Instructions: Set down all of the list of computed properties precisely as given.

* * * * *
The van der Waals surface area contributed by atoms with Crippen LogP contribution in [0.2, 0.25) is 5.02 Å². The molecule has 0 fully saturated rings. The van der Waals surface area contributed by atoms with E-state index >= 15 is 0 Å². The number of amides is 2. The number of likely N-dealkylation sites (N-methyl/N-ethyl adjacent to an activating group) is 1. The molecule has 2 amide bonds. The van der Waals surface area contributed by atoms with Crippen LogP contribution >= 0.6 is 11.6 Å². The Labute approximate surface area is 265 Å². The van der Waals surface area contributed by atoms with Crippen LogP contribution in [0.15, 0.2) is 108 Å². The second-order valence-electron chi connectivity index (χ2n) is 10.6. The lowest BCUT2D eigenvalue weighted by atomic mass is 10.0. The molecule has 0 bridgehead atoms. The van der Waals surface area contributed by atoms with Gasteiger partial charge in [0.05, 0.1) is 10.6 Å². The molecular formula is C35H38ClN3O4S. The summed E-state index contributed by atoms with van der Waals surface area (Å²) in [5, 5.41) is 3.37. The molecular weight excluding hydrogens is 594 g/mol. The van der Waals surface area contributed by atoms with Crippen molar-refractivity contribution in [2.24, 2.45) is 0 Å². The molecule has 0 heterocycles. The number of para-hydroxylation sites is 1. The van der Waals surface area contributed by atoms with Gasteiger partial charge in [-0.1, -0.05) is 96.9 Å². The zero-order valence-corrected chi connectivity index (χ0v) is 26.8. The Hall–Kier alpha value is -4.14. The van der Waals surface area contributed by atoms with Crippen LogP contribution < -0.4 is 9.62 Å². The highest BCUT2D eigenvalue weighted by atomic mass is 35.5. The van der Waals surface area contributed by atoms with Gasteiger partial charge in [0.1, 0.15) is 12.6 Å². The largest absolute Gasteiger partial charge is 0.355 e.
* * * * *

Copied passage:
The van der Waals surface area contributed by atoms with Crippen LogP contribution in [0.2, 0.25) is 5.02 Å². The molecule has 0 fully saturated rings. The van der Waals surface area contributed by atoms with E-state index >= 15 is 0 Å². The number of amides is 2. The number of likely N-dealkylation sites (N-methyl/N-ethyl adjacent to an activating group) is 1. The molecule has 2 amide bonds. The van der Waals surface area contributed by atoms with Crippen LogP contribution >= 0.6 is 11.6 Å². The Labute approximate surface area is 265 Å². The van der Waals surface area contributed by atoms with Crippen LogP contribution in [0.15, 0.2) is 108 Å². The second-order valence-electron chi connectivity index (χ2n) is 10.6. The lowest BCUT2D eigenvalue weighted by atomic mass is 10.0. The molecule has 0 bridgehead atoms. The van der Waals surface area contributed by atoms with Gasteiger partial charge in [0.05, 0.1) is 10.6 Å². The molecular formula is C35H38ClN3O4S. The summed E-state index contributed by atoms with van der Waals surface area (Å²) in [5, 5.41) is 3.37. The molecular weight excluding hydrogens is 594 g/mol. The van der Waals surface area contributed by atoms with Crippen molar-refractivity contribution in [2.24, 2.45) is 0 Å². The molecule has 0 heterocycles. The number of para-hydroxylation sites is 1. The van der Waals surface area contributed by atoms with Gasteiger partial charge in [-0.1, -0.05) is 96.9 Å². The zero-order valence-corrected chi connectivity index (χ0v) is 26.8. The Hall–Kier alpha value is -4.14. The van der Waals surface area contributed by atoms with Crippen LogP contribution < -0.4 is 9.62 Å². The highest BCUT2D eigenvalue weighted by atomic mass is 35.5. The van der Waals surface area contributed by atoms with Gasteiger partial charge in [0.1, 0.15) is 12.6 Å². The largest absolute Gasteiger partial charge is 0.355 e.